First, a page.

Shedding light on the dark side of biomass burning pollution
Oxidized organic aerosol is a major component of ambient particulate matter, substantially impacting climate, human health and ecosystems. Oxidized aerosol from biomass burning is especially toxic, known to contain a large amount of mutagens that are known carcinogens. Inhaling biomass burning particles can also cause oxidative stress and a wide range of diseases such as heart attacks, strokes and asthma. Oxidized aerosol primarily forms from the atmospheric oxidation of volatile and semi-volatile compounds emitted by sources like biomass burning, resulting in products that readily form particulate matter. Every model in use today assumes that oxidized aerosol forms in the presence of sunlight, and that it requires days of atmospheric processing to reach the levels observed in the environment. Naturally, this implies that oxidized aerosol forms in the daytime and mostly during periods with plentiful sunshine, such as in summer.
However, considerable amounts of oxidized organic aerosol forms during the winter and in other periods of low photochemical activity worldwide, often during periods of intense biomass burning. Models underestimate oxidized aerosol levels by a factor of three to five. This unresolved mystery carries significant implications for public health and climate, given that biomass burning events are often associated with population exposure to very high particulate matter levels. This issue will become more important in the future, given the increase intensity, duration and frequency of wood burning (both domestic and wildfire) around the globe.
Research led by the teams of Prof. Athanasios Nenes and Spyros Pandis of the Center for Studies on Air Quality and Climate Change (C-STACC) of the Institute of Chemical Engineering Sciences at the Foundation for Research and Technology Hellas (ICE-HT/FORTH) seem to have discovered the reason for the underprediction of biomass. Their study was published in the journal Proceedings of the National Academy of Sciences.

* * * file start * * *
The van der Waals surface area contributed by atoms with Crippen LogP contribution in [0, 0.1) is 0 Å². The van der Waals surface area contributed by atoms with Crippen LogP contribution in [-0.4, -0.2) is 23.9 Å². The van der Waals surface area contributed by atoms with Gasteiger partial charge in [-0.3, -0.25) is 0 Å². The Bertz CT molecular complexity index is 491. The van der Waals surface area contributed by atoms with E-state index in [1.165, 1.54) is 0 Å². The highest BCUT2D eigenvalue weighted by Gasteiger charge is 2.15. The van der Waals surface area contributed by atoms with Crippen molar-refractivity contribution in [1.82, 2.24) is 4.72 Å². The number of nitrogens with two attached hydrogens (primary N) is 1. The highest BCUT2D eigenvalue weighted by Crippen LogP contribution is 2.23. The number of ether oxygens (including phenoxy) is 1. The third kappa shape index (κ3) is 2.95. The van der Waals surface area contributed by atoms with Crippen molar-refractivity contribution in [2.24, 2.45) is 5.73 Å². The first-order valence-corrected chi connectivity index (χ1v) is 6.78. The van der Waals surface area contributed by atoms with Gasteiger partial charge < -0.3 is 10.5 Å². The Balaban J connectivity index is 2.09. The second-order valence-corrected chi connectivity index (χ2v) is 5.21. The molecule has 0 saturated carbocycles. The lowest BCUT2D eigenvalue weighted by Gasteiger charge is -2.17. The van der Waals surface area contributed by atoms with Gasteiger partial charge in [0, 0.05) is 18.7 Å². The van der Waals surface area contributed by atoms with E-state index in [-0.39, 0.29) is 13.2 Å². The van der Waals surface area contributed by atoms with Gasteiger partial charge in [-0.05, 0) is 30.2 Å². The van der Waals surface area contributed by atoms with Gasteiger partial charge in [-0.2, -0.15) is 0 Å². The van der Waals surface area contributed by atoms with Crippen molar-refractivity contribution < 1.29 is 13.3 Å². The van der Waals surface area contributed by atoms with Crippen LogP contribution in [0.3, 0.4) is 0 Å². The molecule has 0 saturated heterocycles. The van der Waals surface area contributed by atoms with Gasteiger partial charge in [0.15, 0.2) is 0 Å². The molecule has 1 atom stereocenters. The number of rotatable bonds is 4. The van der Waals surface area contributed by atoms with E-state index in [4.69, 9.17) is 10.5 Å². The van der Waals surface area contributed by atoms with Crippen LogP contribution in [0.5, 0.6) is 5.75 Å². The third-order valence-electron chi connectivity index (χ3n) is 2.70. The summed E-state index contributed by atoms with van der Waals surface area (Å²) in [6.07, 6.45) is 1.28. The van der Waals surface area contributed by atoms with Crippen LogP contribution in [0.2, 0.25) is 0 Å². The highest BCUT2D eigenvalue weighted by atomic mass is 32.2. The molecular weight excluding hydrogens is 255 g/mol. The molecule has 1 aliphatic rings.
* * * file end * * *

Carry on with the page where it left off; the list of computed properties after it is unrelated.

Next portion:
The study shows that this unexplained source of oxidized secondary particulate matter is from nighttime oxidation of biomass burning emissions. Through a combination of laboratory measurements and field observations, emissions from biomass burning are rapidly oxidized overnight, and the aerosol generated is remarkably similar to that observed in wintertime urban environments. This newly discovered mechanism was then introduced to a state-of-the-art air quality model to show that nighttime oxidation of biomass burning emissions can substantially influence organic aerosol levels throughout the United States.
The study is broadly important for a number of reasons. First, it shows beyond doubt that sunlight is not required for rapidly generating significant amounts of oxidized aerosol, a finding that reshapes the understanding of how pollution from biomass burning is formed. Second, this mechanism can explain the paradoxically high levels of organic pollution in urban environments during wintertime haze episodes, such as in Europe and China. Finally, the work greatly elevates the role of biomass burning as a source of air pollution at night, in winter, and during other periods of low solar activity, when intense haze episodes often occur around the world.